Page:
• Read Papers, Go to Conferences/Seminars1. Shows you what problems are known2. Shows you what problems are interesting3. Gives techniques for problem solvingCan be inspiring for your own problemsand solutions…but you also need to dothe other steps! Wali Memon Twitter: walimemon 19
    • Read Papers, Go to Play around with Conferences/Seminars Your own problemProvides constant“energy” sourcefor the research Create/Change YourProcess! Own Problem The creative work is done here Draw me a sheep! Wali Memon Twitter: walimemon 20
    • “Problem Sets”:Play around with -Problem given to youYour own problem -You know there is an answer -Solution technique is usually given (in class, in book, etc.)Create/Change Your Problem Set ProblemsOwn Problem were good research problems at one point! (interesting problem, interesting/clean solution). You have seen Many examples. Wali Memon Twitter: walimemon 21
    • “Problem Sets”: Play around with -Problem given to you Your own problem -You know there is an answer -Solution technique is usually given (in class, in book, etc.) Create/Change Your Problem Set Problems Own Problem were good research problems at one point! (interesting problem, interesting/clean solution). You have seen Many examples.Good Research Process:Design your own Problem Set Questions!Iterate on the process (ask questions, do analysis,make hypothesis, generalize, focus, read papers, etc…) Wali Memon Twitter: walimemon 22
    • Don’t be afraid to change the problem or question.Don’t be afraid to solve “trivial” problems first.Invent “toy” problems to get understanding: Try to find the simplest possible non-trivial instance of your problem, and see if you can solve it!Ask good questions… Wali Memon Twitter: walimemon 23
    • Don’t Put Arbitrary Constraints on Yourself•Everyone does this, sometimes unintentionally•Especially New Students•Even Faculty•Including Me =) Wali Memon Twitter: walimemon 24
    • What do I mean by “arbitrary constraints”?Natural Constraints for a problem Silly Psychological Constraints!(Not what I am talking about) (Is what I am talking about) •Timeslots •All problems must have •Poisson Arrivals timeslots •Treat Interference as Noise •All problems assume we •Etc. are given x,y,z, and we mustThese were useful to the researcher. solve for wThey helped make a hard problem •All algorithms must be…simpler to think about. •My advisor is only interested in… •My thesis is only about… One example from my grad school days working on thesis… Wali Memon Twitter: walimemon 25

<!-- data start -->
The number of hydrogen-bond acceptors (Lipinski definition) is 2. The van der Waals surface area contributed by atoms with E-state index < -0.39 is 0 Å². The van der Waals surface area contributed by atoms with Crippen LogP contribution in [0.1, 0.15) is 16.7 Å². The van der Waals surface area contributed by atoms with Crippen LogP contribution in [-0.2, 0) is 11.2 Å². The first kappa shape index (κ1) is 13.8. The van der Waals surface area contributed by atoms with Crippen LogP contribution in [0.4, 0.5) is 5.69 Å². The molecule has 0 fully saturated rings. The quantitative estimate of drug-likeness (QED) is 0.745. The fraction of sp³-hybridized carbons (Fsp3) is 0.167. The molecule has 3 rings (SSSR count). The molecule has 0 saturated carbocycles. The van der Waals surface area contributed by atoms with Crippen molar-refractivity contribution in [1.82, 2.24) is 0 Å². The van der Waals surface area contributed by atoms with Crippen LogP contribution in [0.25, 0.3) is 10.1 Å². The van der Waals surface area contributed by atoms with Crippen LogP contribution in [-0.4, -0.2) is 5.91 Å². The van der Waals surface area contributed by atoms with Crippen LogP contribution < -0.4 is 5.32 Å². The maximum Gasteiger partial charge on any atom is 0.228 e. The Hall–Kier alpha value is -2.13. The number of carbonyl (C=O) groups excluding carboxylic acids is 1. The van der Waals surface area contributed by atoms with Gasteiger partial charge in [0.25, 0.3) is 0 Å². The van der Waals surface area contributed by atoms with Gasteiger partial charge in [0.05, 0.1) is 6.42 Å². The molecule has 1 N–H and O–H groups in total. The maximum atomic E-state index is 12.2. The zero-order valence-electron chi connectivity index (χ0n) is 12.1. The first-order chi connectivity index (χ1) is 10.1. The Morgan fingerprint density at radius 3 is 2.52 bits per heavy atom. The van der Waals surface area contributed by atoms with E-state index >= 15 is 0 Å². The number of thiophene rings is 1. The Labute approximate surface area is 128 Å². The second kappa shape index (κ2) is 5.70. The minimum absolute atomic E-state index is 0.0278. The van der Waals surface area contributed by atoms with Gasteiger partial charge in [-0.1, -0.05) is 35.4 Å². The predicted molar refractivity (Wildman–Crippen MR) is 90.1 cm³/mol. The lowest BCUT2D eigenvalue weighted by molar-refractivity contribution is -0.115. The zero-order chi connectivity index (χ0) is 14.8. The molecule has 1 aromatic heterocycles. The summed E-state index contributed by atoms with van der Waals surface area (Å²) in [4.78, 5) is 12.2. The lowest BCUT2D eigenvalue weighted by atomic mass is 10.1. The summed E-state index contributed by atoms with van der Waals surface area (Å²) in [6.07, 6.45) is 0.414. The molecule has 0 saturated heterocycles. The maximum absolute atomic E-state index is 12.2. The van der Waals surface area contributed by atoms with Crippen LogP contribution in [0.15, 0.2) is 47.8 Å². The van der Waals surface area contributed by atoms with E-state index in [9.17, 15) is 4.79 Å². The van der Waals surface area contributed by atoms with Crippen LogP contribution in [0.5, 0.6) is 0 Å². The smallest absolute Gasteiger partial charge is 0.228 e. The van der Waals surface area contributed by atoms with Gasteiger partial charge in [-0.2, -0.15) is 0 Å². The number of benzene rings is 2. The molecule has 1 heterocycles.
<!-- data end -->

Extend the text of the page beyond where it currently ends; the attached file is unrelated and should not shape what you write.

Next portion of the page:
• One example from my grad school days working on thesis:Was working on: Had idea for a “simple” mobile• General Networks network with specific rules. Could• General Interference get exact capacity and delay. But…• General Mobility Patterns • “too simple”• Using Lyapunov Drift. • “advisor won’t like it” • “not part of my thesis” • “doesn’t use Lyapunov drift” After overcoming these artificial constraints, I found that my advisor loved the idea, and it became Ch. 6 in my phd thesis! Twitter: walimemon Delay Tradeoffs 26 Wali Memon “Capacity and For Ad-Hoc Mobile Networks”
    • 2 Suggested “Out-of-Box” Strategies:1) Change the existing problem. Get the “Low Hanging Fruit” by asking a question that nobody has asked before. Examples: - Grossglauser-Tse: Can we exploit mobility? - Syed Jafar: Can we “align” interference using propagation delay? - “Sensor Networks” - Can we solve other problems over a network?2) Use Skill Set from one area in another area. You have a great chance of making a significant contribution!Examples: Turbo Codes from VLSI, Economics from DataCompression, etc. Can we use an M/G/1 queue for PHY Layer comm? Wali Memon Twitter: walimemon 27
    • You Need to Have Confidence! Final Observation: • Ph.D. Students typically take 5-6 years to graduate. • After graduation, some get post-doc positions. • They then do the same amount of work (or more) in just 2 years! Why? Wali Memon Twitter: walimemon 28